Tuesday, January 16, 2007

What did Starman say?

In this Wizard Universe interview, Geoff Johns says:

WIZARD: You’ve said that Starman’s lines, though they seem random, will all make sense in the end. Any lines in particular from this issue to pay attention to?

JOHNS: He mentioned the name “Kenz Nuhor,” and if anybody does a quick search on the Web, they can find out a lot more about who that is. Starman’s entire history can be figured out in this issue. Every single line he says to Power Girl means something. Eventually we’ll lay it all out for you, but if you work a bit you can figure it all out. If you’re a DCU geek you’ll get it, and if not, he’s just a cool, crazy character who got lost somewhere.

OK, let's see what Starman says in JSA #2....

1. "Thou shalt not kill! It's part of the code!"
2. "I don't like murder. This whole horrible thing has gotten me uncomfortable. My powers aren't supposed to work this way. I make things heavy, you see? But this... Murder is... Kenz Nuhor, does that name mean anything to you? Is that the name of murder? 10 votes to 9!"

Briefly: Kenz Nuhor was a guy who was in love with Nura "Dream Girl" Nal, who was in love with Thom "Star Boy" Kallor. The jealous type, he tried to kill Star Boy, but Star Boy killed him in self defense. The Legion, which at the time had a "no killing" clause in its Constitution, held a vote to see if he should be allowed to stay, but in a 10-9 vote, kicked him out. You can read the whole story from Adventure Comics 342 (March 1966) here at Scans Daily. Obviously, this is pre-Zero Hour.

However, I don't recall a time when any Star Boy had the ability to make things super-lightweight as well as super-heavy.

3. "You're going on a journey, Power Girl, bouncing around like I did, like a beach ball."
4. "Do you hear her? She's crying. I wish she would stop crying. She said it's a doctor... a bad one, too. Not like my friends at Sunshine Sanitarium... But... Oh, no... there's a storm coming. A Lightning Storm."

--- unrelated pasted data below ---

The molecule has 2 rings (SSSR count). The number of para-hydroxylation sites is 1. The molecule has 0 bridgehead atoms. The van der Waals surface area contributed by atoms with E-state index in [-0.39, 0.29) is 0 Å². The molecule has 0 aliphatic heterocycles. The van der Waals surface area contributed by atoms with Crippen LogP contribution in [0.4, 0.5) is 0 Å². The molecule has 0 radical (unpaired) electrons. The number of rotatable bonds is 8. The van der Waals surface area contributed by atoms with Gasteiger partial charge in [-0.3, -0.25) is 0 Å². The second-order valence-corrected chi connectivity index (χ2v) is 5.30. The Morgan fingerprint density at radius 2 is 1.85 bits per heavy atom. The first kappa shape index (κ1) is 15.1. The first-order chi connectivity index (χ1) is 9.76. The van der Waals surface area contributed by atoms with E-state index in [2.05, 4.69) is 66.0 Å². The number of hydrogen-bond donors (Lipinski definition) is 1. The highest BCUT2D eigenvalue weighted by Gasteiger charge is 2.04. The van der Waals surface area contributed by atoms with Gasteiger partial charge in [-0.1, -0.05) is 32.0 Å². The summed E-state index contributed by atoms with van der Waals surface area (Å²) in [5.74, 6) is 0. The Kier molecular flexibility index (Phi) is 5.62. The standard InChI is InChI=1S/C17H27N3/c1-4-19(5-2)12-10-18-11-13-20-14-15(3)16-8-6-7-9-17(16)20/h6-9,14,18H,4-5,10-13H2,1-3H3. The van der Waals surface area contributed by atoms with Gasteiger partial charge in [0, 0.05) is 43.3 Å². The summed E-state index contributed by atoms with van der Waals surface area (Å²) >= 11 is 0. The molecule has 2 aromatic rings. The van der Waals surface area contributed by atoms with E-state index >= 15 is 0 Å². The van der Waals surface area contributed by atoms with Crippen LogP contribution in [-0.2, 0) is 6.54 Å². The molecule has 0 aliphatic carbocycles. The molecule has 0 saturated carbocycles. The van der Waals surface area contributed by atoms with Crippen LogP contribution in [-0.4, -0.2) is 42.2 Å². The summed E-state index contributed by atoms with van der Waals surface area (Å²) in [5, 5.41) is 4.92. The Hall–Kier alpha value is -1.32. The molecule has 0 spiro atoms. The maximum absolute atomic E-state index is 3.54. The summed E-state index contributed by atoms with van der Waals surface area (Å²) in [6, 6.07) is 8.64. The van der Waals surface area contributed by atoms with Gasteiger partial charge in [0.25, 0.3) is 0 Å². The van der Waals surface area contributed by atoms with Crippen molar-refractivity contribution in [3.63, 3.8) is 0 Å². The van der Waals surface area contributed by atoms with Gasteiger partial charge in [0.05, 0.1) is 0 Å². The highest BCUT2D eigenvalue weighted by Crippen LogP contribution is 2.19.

"Lightning Storm" is a reference to the upcoming JLA/JSA teamup called "Lightning Saga", which starts in April. The 5-part saga will be in JLA 8-10 and JSA 5-6. (Alternately, it could be a reference to the upcoming Legion of Super-Villains episode of the same name of the animated Legion series, but probably not.)

Supposedly Dawnstar (who we saw previewed in issue 1) will appear right after the JLA/JSA crossover, in issue 7.

Don't yet know who "her/she" is - Dawnstar?

As for bad doctors, here's a list of DC super-villain doctors from the Unofficial Who's Who: Alchemy, Bedlam, Cyber, Daark, Death, Destiny, Double X, Excess, Fang, Light, Moon, Phosphorus, Poison, Polaris, Psycho, Regulus, Spectro, Seven, Trapps, Tyme, Tzin-Tzin, Vortex, and Zodiac. None of them sound like they're good candidates.

5. "It's coming, isn't it? The Great Disaster. I have to find her and him and her. She's talking to me and he doesn't know and I have to find them all before the storm."

Don't yet know who "her" #1, "him", and "her" #2 are.

The Great Disaster which was started by the great nuclear war of 1986, brought about Kamandi's timeline. Maybe coincidentally, the ending to the recent "The Battle for Bludhaven" showed a "Command D" bunker....

6. Mr. Terrific: "I've been working on a theory involving superstring, dark matter, and hyperspace for the last year and a half. Some scientists believe gravity is a weak signal from a parallel universe. I think Starman just proved them right. How did you know how to do that?"

Starman: "Third grade science. I got a B+. And it helped me... I think I know... I was trying to come back here but I landed somewhere else first... and I was trapped! Trapped someplace that got blown to Kingdom Come."